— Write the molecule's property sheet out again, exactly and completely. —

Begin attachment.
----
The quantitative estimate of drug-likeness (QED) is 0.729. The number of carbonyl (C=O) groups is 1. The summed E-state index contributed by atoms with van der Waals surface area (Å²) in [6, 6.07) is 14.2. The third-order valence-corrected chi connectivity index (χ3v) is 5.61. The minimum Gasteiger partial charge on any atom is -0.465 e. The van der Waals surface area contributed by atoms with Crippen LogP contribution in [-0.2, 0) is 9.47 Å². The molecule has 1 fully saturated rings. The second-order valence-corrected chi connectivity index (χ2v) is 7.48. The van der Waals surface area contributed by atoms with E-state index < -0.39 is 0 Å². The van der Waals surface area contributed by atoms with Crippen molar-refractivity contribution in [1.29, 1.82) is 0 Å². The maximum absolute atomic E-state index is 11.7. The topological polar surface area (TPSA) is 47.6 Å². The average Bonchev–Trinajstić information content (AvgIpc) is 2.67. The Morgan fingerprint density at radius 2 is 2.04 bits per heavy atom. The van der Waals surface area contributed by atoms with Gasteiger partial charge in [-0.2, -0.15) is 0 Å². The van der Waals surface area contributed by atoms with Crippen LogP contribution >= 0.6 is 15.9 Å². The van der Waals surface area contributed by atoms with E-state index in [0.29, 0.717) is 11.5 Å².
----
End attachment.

The quantitative estimate of drug-likeness (QED) is 0.729. The number of carbonyl (C=O) groups is 1. The summed E-state index contributed by atoms with van der Waals surface area (Å²) in [6, 6.07) is 14.2. The third-order valence-corrected chi connectivity index (χ3v) is 5.61. The minimum Gasteiger partial charge on any atom is -0.465 e. The van der Waals surface area contributed by atoms with Crippen LogP contribution in [-0.2, 0) is 9.47 Å². The molecule has 1 fully saturated rings. The second-order valence-corrected chi connectivity index (χ2v) is 7.48. The van der Waals surface area contributed by atoms with E-state index < -0.39 is 0 Å². The van der Waals surface area contributed by atoms with Crippen molar-refractivity contribution in [1.29, 1.82) is 0 Å². The maximum absolute atomic E-state index is 11.7. The topological polar surface area (TPSA) is 47.6 Å². The average Bonchev–Trinajstić information content (AvgIpc) is 2.67. The Morgan fingerprint density at radius 2 is 2.04 bits per heavy atom. The van der Waals surface area contributed by atoms with Gasteiger partial charge in [-0.2, -0.15) is 0 Å². The van der Waals surface area contributed by atoms with Crippen LogP contribution >= 0.6 is 15.9 Å². The van der Waals surface area contributed by atoms with E-state index in [0.29, 0.717) is 11.5 Å².